“Ancient Virus” Therapy for Prostate Cancer Receives Department of Defense Grant

The U.S. Department of Defense has awarded a grant of over $1.7 million to Charles Spruck, PhD, and his team at Sanford Burnham Prebys to advance a novel therapeutic approach for metastatic prostate cancer. Known as viral mimicry, the technique causes the body to think that it has a viral infection, stimulating an immune response that can help the body fight cancer.

“In viral mimicry, the body thinks there’s an infection, which kicks the immune system into high gear,” said Spruck. “With the immune system activated, cancer cells are more responsive to treatment, and tumor growth slows. All of this can happen without triggering treatment resistance, which could be a huge benefit for treating prostate cancer.”

Second most diagnosed cancer in men

Prostate cancer is the second most diagnosed cancer in men worldwide and the fifth leading cause of cancer death among men. According to the World Health Organization, there were an estimated 1.4 million new cases of prostate cancer and more than 375,000 deaths from the disease in 2020 alone.

“Many cases of prostate cancer are treatable, so people don’t think of it as a major public health issue,” said Spruck. “But when prostate cancer becomes metastatic or resistant to therapy—such as hormone therapy—it can ultimately become a fatal disease. One of the benefits of this approach is that it works in a completely different way, so it’s not as susceptible to resistance.”

The new technique takes advantage of an evolutionary feature of our genomes called endogenous retroviruses (ERVs). These are small sequences in our genomes, left behind by viruses that infected our ancient ancestors. ERVs have been found in the genomes of early humans such as Neanderthals, but are thought to have first emerged in animals hundreds of millions of years ago. Unlike regular viruses, ERVs do not make anyone sick but remain in our genomes and help control gene expression.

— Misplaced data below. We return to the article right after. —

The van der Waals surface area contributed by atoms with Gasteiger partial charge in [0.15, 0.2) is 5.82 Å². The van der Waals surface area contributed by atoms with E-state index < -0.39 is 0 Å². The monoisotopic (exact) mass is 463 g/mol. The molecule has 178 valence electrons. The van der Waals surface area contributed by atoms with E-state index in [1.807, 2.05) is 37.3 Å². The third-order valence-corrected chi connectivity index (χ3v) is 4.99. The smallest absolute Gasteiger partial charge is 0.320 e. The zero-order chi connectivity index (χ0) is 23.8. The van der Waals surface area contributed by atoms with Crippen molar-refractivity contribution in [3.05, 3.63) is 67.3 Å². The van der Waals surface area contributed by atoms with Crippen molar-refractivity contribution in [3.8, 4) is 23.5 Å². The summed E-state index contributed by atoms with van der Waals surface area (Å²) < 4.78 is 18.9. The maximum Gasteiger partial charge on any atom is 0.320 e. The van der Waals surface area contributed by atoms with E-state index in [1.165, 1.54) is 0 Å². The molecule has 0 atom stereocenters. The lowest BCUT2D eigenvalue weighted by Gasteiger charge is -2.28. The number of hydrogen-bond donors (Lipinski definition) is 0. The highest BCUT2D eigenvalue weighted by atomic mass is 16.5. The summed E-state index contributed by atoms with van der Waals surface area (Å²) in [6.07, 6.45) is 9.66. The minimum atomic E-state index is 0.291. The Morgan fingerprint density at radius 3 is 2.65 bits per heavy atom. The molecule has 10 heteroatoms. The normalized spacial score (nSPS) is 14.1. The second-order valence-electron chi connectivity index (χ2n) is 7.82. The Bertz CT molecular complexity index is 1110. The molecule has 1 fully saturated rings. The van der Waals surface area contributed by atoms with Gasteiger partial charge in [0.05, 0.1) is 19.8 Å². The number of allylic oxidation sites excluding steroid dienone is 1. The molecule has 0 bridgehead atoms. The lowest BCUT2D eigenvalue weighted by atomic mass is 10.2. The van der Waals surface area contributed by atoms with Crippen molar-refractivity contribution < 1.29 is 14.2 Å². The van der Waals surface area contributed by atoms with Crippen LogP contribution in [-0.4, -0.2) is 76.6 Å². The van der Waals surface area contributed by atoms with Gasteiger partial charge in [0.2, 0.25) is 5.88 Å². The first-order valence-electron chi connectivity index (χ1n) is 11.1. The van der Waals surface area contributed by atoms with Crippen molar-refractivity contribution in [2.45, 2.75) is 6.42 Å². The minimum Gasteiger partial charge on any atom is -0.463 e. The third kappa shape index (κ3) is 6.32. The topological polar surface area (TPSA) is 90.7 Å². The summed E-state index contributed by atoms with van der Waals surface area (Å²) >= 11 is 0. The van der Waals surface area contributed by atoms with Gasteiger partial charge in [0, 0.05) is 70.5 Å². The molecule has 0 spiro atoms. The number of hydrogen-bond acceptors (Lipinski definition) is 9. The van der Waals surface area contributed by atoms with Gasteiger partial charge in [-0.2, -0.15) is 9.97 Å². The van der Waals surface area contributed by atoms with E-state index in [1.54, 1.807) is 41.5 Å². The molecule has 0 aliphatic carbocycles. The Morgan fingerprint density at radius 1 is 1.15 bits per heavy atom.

Charles Spruck, PhD
Charles Spruck, PhD

“ERVs are inactive, so they don’t produce proteins the way regular genes do,” continued Spruck. “In this study, we discovered that we can reactivate these viruses selectively in cancer cells and essentially fool the body into thinking it needs to trigger an immune response against the tumor.”

Spruck’s team has already discovered a potential drug that can induce viral mimicry in prostate cancer cells. However, the drug is not potent or selective enough to enter the clinic. One of the goals of their project is to develop more potent compounds that can induce viral mimicry, which could lay the foundation for tomorrow’s prostate cancer treatments.

“Something exciting about this work is that it has the potential to move to the clinic extremely quickly,” points out Spruck. “We hope to have a drug ready for the clinic within three years.”

In addition to prostate cancer, the viral mimicry approach could be effective across a range of treatment-resistant cancers. The researchers are already exploring the approach in ER+ breast cancer in which up to 50% of patients experience a relapse due to treatment resistance.

“We initially discovered viral mimicry in breast cancer, and we suspected it could work in other cancers,” notes Spruck. “This project is helping us see how far we can take this unique approach, and I’m confident we’ll be able to apply it more broadly in the future as we continue to learn more about how it works.”

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